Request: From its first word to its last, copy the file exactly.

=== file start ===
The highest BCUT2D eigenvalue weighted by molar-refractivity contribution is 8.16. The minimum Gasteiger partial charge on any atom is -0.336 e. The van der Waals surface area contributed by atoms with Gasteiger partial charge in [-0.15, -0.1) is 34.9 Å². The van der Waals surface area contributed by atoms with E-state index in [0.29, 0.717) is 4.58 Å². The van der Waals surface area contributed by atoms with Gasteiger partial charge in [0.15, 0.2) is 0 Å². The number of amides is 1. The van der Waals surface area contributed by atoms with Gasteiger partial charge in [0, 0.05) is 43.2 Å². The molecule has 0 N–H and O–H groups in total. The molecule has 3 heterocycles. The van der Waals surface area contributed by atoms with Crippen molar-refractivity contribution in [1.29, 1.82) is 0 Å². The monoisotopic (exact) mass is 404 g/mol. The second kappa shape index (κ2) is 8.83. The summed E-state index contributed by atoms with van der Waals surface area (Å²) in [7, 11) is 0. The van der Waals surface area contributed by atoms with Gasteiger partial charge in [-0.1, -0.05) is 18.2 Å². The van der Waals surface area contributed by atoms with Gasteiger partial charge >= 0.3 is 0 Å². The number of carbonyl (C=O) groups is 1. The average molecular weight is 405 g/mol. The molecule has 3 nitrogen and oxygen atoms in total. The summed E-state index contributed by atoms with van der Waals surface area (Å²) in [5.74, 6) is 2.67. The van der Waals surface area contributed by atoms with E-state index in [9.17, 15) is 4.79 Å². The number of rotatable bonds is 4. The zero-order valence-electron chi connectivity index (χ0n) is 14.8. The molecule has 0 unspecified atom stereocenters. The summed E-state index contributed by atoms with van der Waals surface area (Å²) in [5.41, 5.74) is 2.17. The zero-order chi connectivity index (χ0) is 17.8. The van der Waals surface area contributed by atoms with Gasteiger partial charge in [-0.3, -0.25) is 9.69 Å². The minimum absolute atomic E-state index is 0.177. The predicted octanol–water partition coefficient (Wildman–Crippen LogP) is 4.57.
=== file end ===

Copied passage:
The highest BCUT2D eigenvalue weighted by molar-refractivity contribution is 8.16. The minimum Gasteiger partial charge on any atom is -0.336 e. The van der Waals surface area contributed by atoms with Gasteiger partial charge in [-0.15, -0.1) is 34.9 Å². The van der Waals surface area contributed by atoms with E-state index in [0.29, 0.717) is 4.58 Å². The van der Waals surface area contributed by atoms with Gasteiger partial charge in [0.15, 0.2) is 0 Å². The number of amides is 1. The van der Waals surface area contributed by atoms with Gasteiger partial charge in [0, 0.05) is 43.2 Å². The molecule has 0 N–H and O–H groups in total. The molecule has 3 heterocycles. The van der Waals surface area contributed by atoms with Crippen molar-refractivity contribution in [1.29, 1.82) is 0 Å². The monoisotopic (exact) mass is 404 g/mol. The second kappa shape index (κ2) is 8.83. The summed E-state index contributed by atoms with van der Waals surface area (Å²) in [7, 11) is 0. The van der Waals surface area contributed by atoms with Gasteiger partial charge in [-0.1, -0.05) is 18.2 Å². The van der Waals surface area contributed by atoms with Gasteiger partial charge >= 0.3 is 0 Å². The number of carbonyl (C=O) groups is 1. The average molecular weight is 405 g/mol. The molecule has 3 nitrogen and oxygen atoms in total. The summed E-state index contributed by atoms with van der Waals surface area (Å²) in [5.74, 6) is 2.67. The van der Waals surface area contributed by atoms with E-state index in [9.17, 15) is 4.79 Å². The number of rotatable bonds is 4. The zero-order valence-electron chi connectivity index (χ0n) is 14.8. The molecule has 0 unspecified atom stereocenters. The summed E-state index contributed by atoms with van der Waals surface area (Å²) in [5.41, 5.74) is 2.17. The zero-order chi connectivity index (χ0) is 17.8. The van der Waals surface area contributed by atoms with Gasteiger partial charge in [-0.3, -0.25) is 9.69 Å². The minimum absolute atomic E-state index is 0.177. The predicted octanol–water partition coefficient (Wildman–Crippen LogP) is 4.57.